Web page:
The Mixed Experience in Japan
I often ask myself what it means to be a hafu in Japan. Anyone who is mixed in Japan will likely say they often feel like an alien in their own country. Countless small incidents build up to this—being offered a fork instead of chopsticks, getting talked back to in English after speaking perfect Japanese, and people staring for no reason at the train station. But the story that has stuck with me the most is this one.
Schools in Japan are in session longer and have shorter summer breaks, so when I was in elementary school, I was able to attend a public school in Tokyo every July. The school that I did taiken nyuugaku at had a system where the class leader for each day would decide who would be in charge the next day. I had made a new friend there who was kind enough to ask “Mia, do you want to do it tomorrow?”
But another classmate cut in before I could respond: “Why should someone who is not even Japanese be the class leader? There is no way she can do it.”
From that day on, I have incessantly ruminated over this person’s words. My younger self was filled with confusion as to why I, a half-Japanese person, was considered so different that I could not give the simple commands of “kiritsu, rei, chakuseki” to the class despite being fluent in Japanese. As I grew older, I began to understand that this was not an isolated incident, but a common experience of mixed people in Japan.
A recent Nike Japan commercial brought a positive light to multiracial and multicultural people, showing how sports can bring everyone together despite their differences. As a half-white hafu, it warmed my heart that Nike had specifically chosen to show images of a mixed Japanese and Black girl as well as a Zainichi, an ethnically Korean person in Japan. By showing people who are not often the faces that come to mind when hearing the word mixed in Japan, Nike brought attention to issues that Japanese people may not be fully exposed to.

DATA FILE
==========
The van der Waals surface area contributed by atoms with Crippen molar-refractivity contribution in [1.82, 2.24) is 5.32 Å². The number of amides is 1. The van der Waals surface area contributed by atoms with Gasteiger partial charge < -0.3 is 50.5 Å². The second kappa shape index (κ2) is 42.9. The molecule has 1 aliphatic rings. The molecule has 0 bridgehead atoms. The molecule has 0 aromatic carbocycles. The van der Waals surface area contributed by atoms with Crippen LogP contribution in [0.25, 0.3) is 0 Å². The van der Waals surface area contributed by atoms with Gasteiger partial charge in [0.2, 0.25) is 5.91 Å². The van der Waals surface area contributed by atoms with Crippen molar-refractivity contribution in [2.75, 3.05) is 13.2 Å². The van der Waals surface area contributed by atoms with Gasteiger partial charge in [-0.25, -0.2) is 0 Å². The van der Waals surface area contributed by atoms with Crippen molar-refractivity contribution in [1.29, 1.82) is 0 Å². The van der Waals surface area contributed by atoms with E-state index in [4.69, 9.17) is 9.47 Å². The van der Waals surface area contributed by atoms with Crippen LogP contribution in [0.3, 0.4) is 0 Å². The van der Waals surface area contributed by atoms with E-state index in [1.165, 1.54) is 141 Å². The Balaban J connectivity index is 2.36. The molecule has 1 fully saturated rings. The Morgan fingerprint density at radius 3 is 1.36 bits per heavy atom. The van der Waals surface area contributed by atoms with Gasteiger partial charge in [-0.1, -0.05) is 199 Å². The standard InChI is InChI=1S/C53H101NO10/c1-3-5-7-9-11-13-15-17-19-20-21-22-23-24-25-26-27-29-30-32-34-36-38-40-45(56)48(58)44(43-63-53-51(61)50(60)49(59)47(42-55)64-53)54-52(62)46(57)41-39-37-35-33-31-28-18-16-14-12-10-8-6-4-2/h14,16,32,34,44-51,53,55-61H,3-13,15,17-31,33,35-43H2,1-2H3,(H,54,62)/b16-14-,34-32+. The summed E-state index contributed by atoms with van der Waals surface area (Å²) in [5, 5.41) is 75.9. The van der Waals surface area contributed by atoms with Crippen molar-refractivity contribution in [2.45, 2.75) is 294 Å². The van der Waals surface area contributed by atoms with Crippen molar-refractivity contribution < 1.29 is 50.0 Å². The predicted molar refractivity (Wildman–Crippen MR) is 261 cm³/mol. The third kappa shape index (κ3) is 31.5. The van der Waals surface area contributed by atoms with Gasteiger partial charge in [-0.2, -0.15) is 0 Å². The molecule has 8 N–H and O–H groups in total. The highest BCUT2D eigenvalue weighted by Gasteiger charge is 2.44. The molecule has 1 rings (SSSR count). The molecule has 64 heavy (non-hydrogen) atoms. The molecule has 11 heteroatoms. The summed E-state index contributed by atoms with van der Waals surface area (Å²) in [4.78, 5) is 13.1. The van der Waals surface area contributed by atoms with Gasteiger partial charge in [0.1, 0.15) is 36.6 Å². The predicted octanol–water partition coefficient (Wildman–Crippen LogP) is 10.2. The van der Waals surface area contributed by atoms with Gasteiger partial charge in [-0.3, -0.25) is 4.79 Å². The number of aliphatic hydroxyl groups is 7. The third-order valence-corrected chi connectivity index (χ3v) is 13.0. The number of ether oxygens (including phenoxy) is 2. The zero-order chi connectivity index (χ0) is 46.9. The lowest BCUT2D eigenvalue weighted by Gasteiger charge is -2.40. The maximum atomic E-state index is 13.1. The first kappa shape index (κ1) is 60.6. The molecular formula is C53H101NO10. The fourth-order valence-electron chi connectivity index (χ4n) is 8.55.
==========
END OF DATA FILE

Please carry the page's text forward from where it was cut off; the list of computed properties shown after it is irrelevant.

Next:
After the commercial premiered, what was supposed to be a futuristic vision of unity quickly turned into a controversy. People on Japanese twitter inadvertently showed the darker side to the narrative and the true necessity of this type of video, as ensuing comments of opposition flooded in. Some denied that racism exists in Japan while others went so far as to declare a personal boycott against Nike products.
There are currently 92,000 likes on that video, but also an overwhelming 70,000 dislikes. Although my cynical government major-self would love to focus on the latter part, the half-Japanese child in me who was told I could not be the class leader tends to look at the positive side. Every act of disrimination of course comes to mind when I think of being a hafu, but it is triumphant moments like this Nike ad that make the mixed experience in Japan so special. For each microaggression in my life, there have also been small acts of acceptance that have made me feel proud to be Japanese.
At the same Japanese school where I did taiken nyuugaku, I met some of my best friends who I still see every time I visit Tokyo today. There were the teachers who treated me as they would any other student (bathroom runs during class in Japan were a no), and the crossing guard who enthusiastically said “Ohayo!” to me every day. There were the friends who cheered me on as I raced my classmates on the track, or the student who would leave his apartment extra early so he could walk with me to school since I was unsure of the streets. These occurrences, along with seeing people like me represented in the Nike commercial and online, gives me hope that Japan is changing. I would like to tell my younger self and other multicultural children in Japan that they should shout “Kiritsu!” as loud as they can—Just Do It!
Translated by Mia Glass and Yulia Ikumi
Edited by Meg NH
Illustration by Ayumi White